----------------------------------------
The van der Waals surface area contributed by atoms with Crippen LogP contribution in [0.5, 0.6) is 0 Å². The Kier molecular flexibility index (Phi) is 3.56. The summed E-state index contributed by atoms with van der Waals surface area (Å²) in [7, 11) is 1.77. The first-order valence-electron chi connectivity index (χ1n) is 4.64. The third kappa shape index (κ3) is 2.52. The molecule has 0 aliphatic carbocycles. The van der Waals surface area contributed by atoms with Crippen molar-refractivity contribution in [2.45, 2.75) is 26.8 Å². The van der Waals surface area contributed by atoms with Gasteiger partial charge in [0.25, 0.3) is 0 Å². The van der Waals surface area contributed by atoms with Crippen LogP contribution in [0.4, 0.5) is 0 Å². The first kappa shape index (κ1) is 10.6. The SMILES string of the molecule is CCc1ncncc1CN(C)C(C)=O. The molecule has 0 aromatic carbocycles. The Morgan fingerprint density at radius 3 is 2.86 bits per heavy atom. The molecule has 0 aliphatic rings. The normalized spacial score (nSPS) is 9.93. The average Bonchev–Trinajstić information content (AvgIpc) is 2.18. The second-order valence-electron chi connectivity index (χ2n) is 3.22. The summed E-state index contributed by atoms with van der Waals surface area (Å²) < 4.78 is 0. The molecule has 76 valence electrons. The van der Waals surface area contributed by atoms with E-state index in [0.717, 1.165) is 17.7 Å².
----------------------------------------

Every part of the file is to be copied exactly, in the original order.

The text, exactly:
The van der Waals surface area contributed by atoms with Crippen LogP contribution in [0.5, 0.6) is 0 Å². The Kier molecular flexibility index (Phi) is 3.56. The summed E-state index contributed by atoms with van der Waals surface area (Å²) in [7, 11) is 1.77. The first-order valence-electron chi connectivity index (χ1n) is 4.64. The third kappa shape index (κ3) is 2.52. The molecule has 0 aliphatic carbocycles. The van der Waals surface area contributed by atoms with Crippen molar-refractivity contribution in [2.45, 2.75) is 26.8 Å². The van der Waals surface area contributed by atoms with Gasteiger partial charge in [0.25, 0.3) is 0 Å². The van der Waals surface area contributed by atoms with Crippen LogP contribution in [0.4, 0.5) is 0 Å². The first kappa shape index (κ1) is 10.6. The SMILES string of the molecule is CCc1ncncc1CN(C)C(C)=O. The molecule has 0 aromatic carbocycles. The Morgan fingerprint density at radius 3 is 2.86 bits per heavy atom. The molecule has 0 aliphatic rings. The normalized spacial score (nSPS) is 9.93. The average Bonchev–Trinajstić information content (AvgIpc) is 2.18. The second-order valence-electron chi connectivity index (χ2n) is 3.22. The summed E-state index contributed by atoms with van der Waals surface area (Å²) < 4.78 is 0. The molecule has 76 valence electrons. The van der Waals surface area contributed by atoms with E-state index in [0.717, 1.165) is 17.7 Å².